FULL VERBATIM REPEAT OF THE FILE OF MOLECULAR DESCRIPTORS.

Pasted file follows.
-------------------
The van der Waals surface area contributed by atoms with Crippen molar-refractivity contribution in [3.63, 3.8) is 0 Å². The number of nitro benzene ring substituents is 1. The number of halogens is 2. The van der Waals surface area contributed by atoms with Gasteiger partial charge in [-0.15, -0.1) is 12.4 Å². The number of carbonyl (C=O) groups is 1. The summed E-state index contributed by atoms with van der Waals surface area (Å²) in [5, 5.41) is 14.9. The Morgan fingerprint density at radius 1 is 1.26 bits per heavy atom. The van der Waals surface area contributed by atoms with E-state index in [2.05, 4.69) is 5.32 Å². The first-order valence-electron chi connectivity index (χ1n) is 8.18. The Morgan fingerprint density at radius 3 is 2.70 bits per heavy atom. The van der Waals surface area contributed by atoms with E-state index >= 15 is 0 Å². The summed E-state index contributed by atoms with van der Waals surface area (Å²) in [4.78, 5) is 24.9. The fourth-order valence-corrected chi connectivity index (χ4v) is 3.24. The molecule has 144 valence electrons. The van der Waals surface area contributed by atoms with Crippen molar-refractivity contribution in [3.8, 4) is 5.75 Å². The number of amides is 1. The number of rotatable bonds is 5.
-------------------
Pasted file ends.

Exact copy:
The van der Waals surface area contributed by atoms with Crippen molar-refractivity contribution in [3.63, 3.8) is 0 Å². The number of nitro benzene ring substituents is 1. The number of halogens is 2. The van der Waals surface area contributed by atoms with Gasteiger partial charge in [-0.15, -0.1) is 12.4 Å². The number of carbonyl (C=O) groups is 1. The summed E-state index contributed by atoms with van der Waals surface area (Å²) in [5, 5.41) is 14.9. The Morgan fingerprint density at radius 1 is 1.26 bits per heavy atom. The van der Waals surface area contributed by atoms with E-state index in [2.05, 4.69) is 5.32 Å². The first-order valence-electron chi connectivity index (χ1n) is 8.18. The Morgan fingerprint density at radius 3 is 2.70 bits per heavy atom. The van der Waals surface area contributed by atoms with E-state index >= 15 is 0 Å². The summed E-state index contributed by atoms with van der Waals surface area (Å²) in [4.78, 5) is 24.9. The fourth-order valence-corrected chi connectivity index (χ4v) is 3.24. The molecule has 144 valence electrons. The van der Waals surface area contributed by atoms with Crippen molar-refractivity contribution in [3.8, 4) is 5.75 Å². The number of amides is 1. The number of rotatable bonds is 5.